Va. AG launches ‘child predators’ website to build support for sodomy laws

Ken Cuccinelli

Ken Cuccinelli

RICHMOND, Va. — Virginia Attorney General and Republican gubernatorial candidate Ken Cuccinelli has launched a website to build support for his fight to keep the state’s sodomy laws on the books, and to attack Democratic gubernatorial candidate Terry McAuliffe.

The website,, allows people to enter their zip code and see the sex offenders convicted of sodomy violations in their area.

Ken Cuccinelli

The Cuccinelli campaign says those listed will be removed form the sex offenders list and endanger children if Virginia’s sodomy laws are not upheld.

“The above map shows only 90 of the sexual predators in areas across the Commonwealth that have been convicted under the law that has protected children,” states the site. “These are the 90 predators that could come off Virginia’s sex offender registry if the Virginia law used to protect children from predators is not upheld.”

Cuccinelli’s fight to keep sodomy laws on Virginia’s books come 10 years after sodomy laws were ruled unconstitutional by the U.S. Supreme Court.

Earlier this year, a Virginia man who was accused of sodomy after having sex with two minor girls challenged the law in federal court.

In a 2-1 decision in March, a panel of the 4th U.S. Circuit Court of Appeals declared that Virginia’s law against oral and anal sex is unconstitutional.

Virginia’s so-called “crimes against nature” law was the basis for a 47-year-old man’s conviction of criminal solicitation. In the appeal, Cuccinelli claimed the Supreme Court’s 2003 ruling in Lawrence v. Texas applied only to sex acts involving consenting adults, not those between an adult and a minor.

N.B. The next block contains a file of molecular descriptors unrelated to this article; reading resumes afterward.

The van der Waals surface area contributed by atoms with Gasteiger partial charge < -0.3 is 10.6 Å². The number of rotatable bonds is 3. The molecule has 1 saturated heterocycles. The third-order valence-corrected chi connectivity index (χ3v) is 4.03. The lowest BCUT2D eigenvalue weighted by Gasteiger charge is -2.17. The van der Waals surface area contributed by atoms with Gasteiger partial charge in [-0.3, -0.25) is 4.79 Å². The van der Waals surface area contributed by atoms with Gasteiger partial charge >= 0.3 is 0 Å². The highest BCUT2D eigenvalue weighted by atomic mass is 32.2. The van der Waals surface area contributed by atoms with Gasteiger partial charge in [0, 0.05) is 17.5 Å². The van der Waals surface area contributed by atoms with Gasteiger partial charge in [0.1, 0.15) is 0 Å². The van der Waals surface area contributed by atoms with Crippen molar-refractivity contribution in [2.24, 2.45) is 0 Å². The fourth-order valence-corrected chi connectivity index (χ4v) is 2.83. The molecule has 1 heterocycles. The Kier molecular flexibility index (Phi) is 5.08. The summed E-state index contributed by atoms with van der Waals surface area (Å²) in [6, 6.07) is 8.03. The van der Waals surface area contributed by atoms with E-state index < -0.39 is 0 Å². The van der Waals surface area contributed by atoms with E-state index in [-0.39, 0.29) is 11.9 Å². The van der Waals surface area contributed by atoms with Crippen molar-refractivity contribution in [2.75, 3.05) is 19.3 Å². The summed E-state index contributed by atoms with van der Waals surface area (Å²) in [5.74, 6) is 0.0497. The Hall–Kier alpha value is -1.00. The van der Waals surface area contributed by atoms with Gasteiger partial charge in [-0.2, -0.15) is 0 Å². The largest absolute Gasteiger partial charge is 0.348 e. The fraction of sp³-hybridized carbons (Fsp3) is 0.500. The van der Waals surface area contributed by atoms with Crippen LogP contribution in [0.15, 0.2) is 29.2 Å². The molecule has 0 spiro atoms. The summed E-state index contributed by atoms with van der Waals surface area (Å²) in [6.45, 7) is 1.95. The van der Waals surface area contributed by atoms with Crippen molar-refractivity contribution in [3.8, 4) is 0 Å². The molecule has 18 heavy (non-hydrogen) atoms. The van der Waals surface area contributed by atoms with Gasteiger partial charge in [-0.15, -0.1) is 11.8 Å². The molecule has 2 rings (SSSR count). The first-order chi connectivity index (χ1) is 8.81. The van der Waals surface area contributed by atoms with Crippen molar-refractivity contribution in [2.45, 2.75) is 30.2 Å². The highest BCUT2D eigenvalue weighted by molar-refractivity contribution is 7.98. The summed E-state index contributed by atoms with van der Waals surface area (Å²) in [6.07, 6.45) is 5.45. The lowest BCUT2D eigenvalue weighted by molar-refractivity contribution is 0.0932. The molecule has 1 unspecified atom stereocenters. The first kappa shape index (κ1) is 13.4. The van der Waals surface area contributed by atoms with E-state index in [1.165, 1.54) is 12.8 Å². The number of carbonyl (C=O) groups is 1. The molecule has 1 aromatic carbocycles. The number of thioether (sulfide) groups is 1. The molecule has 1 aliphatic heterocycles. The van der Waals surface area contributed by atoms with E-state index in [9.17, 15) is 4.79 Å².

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But the opinion written by U.S. District Judge Robert King suggested Virginia’s General assembly should remove the existing sodomy law, which criminalizes gay sex, or re-define it.

“The anti-sodomy provision does not mention the word ‘minor,'” wrote King, “nor does it remotely suggest that the regulation of sexual relations between adults and children had anything to do with its enactment.”

Lambda Legal’s Gregg Nevins said that the solution is not keeping an unconstitutional law, but rather working with the state’s general assembly to develop laws that address the issues.

“It’s not a ruling that Virginia can’t have a sodomy law, but they can’t rely on the old sodomy law which … just says ‘anyone who has oral or anal sex is a felony.’ That dog wont hunt,” said Nevins. “They need to give up the fight and pass a legitimate law if that’s what they want.”

In a statement announcing the sex-offender search, the Cuccinelli campaign called out McAuliffe on his lack of comment on the issue, saying McAuliffe, when asked about his stance on Cuccinelli’s sodomy fight, said “I don’t know anything about that … I’ll get back to you tomorrow.”

In June, after failing to get a second hearing at the district court, Cuccinelli appealed the overturning of Virginia’s sodomy laws to the U.S. Supreme Court.

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